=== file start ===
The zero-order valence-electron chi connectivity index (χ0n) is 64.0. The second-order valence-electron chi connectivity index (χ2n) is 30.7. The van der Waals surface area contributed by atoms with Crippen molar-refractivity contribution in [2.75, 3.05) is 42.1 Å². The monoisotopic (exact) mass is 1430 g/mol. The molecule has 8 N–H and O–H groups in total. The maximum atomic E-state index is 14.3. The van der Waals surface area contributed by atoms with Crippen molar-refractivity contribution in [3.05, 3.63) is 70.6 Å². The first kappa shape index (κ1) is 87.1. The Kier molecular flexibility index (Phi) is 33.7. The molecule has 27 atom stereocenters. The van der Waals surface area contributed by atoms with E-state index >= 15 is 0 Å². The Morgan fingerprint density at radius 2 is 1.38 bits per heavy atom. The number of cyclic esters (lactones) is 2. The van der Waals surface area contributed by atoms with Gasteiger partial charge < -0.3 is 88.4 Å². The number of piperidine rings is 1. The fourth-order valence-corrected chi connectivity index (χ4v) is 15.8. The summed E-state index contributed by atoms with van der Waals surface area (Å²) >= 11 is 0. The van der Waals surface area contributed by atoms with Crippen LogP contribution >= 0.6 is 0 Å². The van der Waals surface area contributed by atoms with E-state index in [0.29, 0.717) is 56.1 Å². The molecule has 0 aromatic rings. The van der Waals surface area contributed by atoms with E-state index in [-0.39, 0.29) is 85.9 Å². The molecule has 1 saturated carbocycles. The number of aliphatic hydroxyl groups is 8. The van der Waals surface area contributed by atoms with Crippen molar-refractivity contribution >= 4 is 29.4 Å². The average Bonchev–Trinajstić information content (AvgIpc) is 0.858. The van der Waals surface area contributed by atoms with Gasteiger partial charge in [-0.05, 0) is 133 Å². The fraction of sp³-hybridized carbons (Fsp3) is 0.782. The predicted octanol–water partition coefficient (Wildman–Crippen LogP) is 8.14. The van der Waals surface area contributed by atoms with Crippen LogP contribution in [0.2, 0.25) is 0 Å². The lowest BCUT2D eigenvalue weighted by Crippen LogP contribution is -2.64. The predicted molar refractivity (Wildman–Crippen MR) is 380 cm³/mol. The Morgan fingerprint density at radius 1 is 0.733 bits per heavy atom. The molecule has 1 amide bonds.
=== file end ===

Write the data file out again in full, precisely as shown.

The zero-order valence-electron chi connectivity index (χ0n) is 64.0. The second-order valence-electron chi connectivity index (χ2n) is 30.7. The van der Waals surface area contributed by atoms with Crippen molar-refractivity contribution in [2.75, 3.05) is 42.1 Å². The monoisotopic (exact) mass is 1430 g/mol. The molecule has 8 N–H and O–H groups in total. The maximum atomic E-state index is 14.3. The van der Waals surface area contributed by atoms with Crippen molar-refractivity contribution in [3.05, 3.63) is 70.6 Å². The first kappa shape index (κ1) is 87.1. The Kier molecular flexibility index (Phi) is 33.7. The molecule has 27 atom stereocenters. The van der Waals surface area contributed by atoms with E-state index >= 15 is 0 Å². The Morgan fingerprint density at radius 2 is 1.38 bits per heavy atom. The number of cyclic esters (lactones) is 2. The van der Waals surface area contributed by atoms with Gasteiger partial charge < -0.3 is 88.4 Å². The number of piperidine rings is 1. The fourth-order valence-corrected chi connectivity index (χ4v) is 15.8. The summed E-state index contributed by atoms with van der Waals surface area (Å²) >= 11 is 0. The van der Waals surface area contributed by atoms with Crippen LogP contribution >= 0.6 is 0 Å². The van der Waals surface area contributed by atoms with E-state index in [0.29, 0.717) is 56.1 Å². The molecule has 0 aromatic rings. The van der Waals surface area contributed by atoms with E-state index in [-0.39, 0.29) is 85.9 Å². The molecule has 1 saturated carbocycles. The number of aliphatic hydroxyl groups is 8. The van der Waals surface area contributed by atoms with Crippen molar-refractivity contribution >= 4 is 29.4 Å². The average Bonchev–Trinajstić information content (AvgIpc) is 0.858. The van der Waals surface area contributed by atoms with Gasteiger partial charge in [-0.05, 0) is 133 Å². The fraction of sp³-hybridized carbons (Fsp3) is 0.782. The predicted octanol–water partition coefficient (Wildman–Crippen LogP) is 8.14. The van der Waals surface area contributed by atoms with Crippen LogP contribution in [0.2, 0.25) is 0 Å². The lowest BCUT2D eigenvalue weighted by Crippen LogP contribution is -2.64. The predicted molar refractivity (Wildman–Crippen MR) is 380 cm³/mol. The Morgan fingerprint density at radius 1 is 0.733 bits per heavy atom. The molecule has 1 amide bonds.